In the last blog post we talked about data’s trustworthiness and using data lineage as one control to help establish the accuracy and veracity of data. Being able to track and ‘show’ a dataset’s origin and any transformations it has undergone helps to authenticate its accuracy for use in analytics. In that same vein, deciphering data lineage is a complex task with its own set of challenges.
I think it’s helpful to frame the problems of data lineage in terms of different kinds or experiences of data lineage rather than in terms of a lineage monolith that applies in the same way (with the same constraints) to all users at all times.
Take for example the controls and data requirements around the practice of quarterly financial reporting which in order to ensure the validity of the information and the exactness of accounting must have a clearly visible audit trail, and impose those same lineage rules (with all of its constraints) on a business analyst who works in a financial institution’s consumer fraud department—is to hamstring that analyst.
In the first case, the attributes of lineage that matter most in financial reporting – e.g., detailed information about upstream source systems, with their specific tables, columns, and values; the specific transformations this data undergoes as it is engineered and persisted for downstream reporting and analysis – are not of similar importance to the consumer fraud analyst.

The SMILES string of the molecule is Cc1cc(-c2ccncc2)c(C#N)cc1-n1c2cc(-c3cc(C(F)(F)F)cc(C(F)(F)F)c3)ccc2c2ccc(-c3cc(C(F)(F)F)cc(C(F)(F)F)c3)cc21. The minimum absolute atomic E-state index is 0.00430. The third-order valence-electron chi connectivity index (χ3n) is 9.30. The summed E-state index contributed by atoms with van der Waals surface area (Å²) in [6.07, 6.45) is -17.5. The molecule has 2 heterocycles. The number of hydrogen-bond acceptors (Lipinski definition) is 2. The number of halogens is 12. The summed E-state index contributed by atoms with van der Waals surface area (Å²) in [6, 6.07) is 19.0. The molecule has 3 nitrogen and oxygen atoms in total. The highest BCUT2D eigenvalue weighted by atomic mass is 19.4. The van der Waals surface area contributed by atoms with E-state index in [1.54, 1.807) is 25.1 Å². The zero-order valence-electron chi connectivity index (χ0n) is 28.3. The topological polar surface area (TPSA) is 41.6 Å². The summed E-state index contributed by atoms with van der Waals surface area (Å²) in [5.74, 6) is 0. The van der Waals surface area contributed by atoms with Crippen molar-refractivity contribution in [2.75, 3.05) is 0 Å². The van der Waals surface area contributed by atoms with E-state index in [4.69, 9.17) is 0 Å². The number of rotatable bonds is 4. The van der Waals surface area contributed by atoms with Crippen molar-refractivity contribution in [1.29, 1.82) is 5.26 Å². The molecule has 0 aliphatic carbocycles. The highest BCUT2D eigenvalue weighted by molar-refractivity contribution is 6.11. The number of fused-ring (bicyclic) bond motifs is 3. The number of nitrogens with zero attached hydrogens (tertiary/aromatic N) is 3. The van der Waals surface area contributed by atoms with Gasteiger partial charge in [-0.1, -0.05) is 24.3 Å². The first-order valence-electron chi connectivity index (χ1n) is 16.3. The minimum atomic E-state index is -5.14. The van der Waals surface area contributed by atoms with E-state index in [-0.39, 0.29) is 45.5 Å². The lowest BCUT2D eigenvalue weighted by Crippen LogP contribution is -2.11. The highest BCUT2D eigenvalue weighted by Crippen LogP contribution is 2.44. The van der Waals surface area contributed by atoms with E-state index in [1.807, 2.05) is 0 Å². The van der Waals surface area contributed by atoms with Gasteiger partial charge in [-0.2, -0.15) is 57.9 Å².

Now imagine that a marketing analyst wants to harvest certain fields – e.g., date, time, and ZIP code information – from a sales transaction dataset. The analyst wants to enrich this data with data from Google Analytics, from social media, and from one or more subscription sources (e.g., a television advertising information service) so she can begin to study the effectiveness of her company’s recent media spend campaign. From her perspective, it is very important that the data which matters to her is accurate and correct. If it is, she knows she can trust it to use it for her analysis. This demand for access to data irrespective of its canonical completeness and veracity is a common one in analysis.
A New Way to Frame the Problem of Data Lineage
With these examples in mind, a new way to frame data lineage is to distinguish between three basic types of data lineage: first-party, second-party, and third-party lineage. The default perspective for this frame is that of the self-service user. This is actually a radical departure from the way we usually think about (and frame) lineage. In the self-service experience, data flows aren’t the only sources of data for analysis. The workbook itself is increasingly a source of data, too. The emergence of the workbook-as-source complicates – in point of fact, explodes – our traditional understanding of lineage. The frame I outline below gives us a new, workbook-friendly way of thinking about lineage.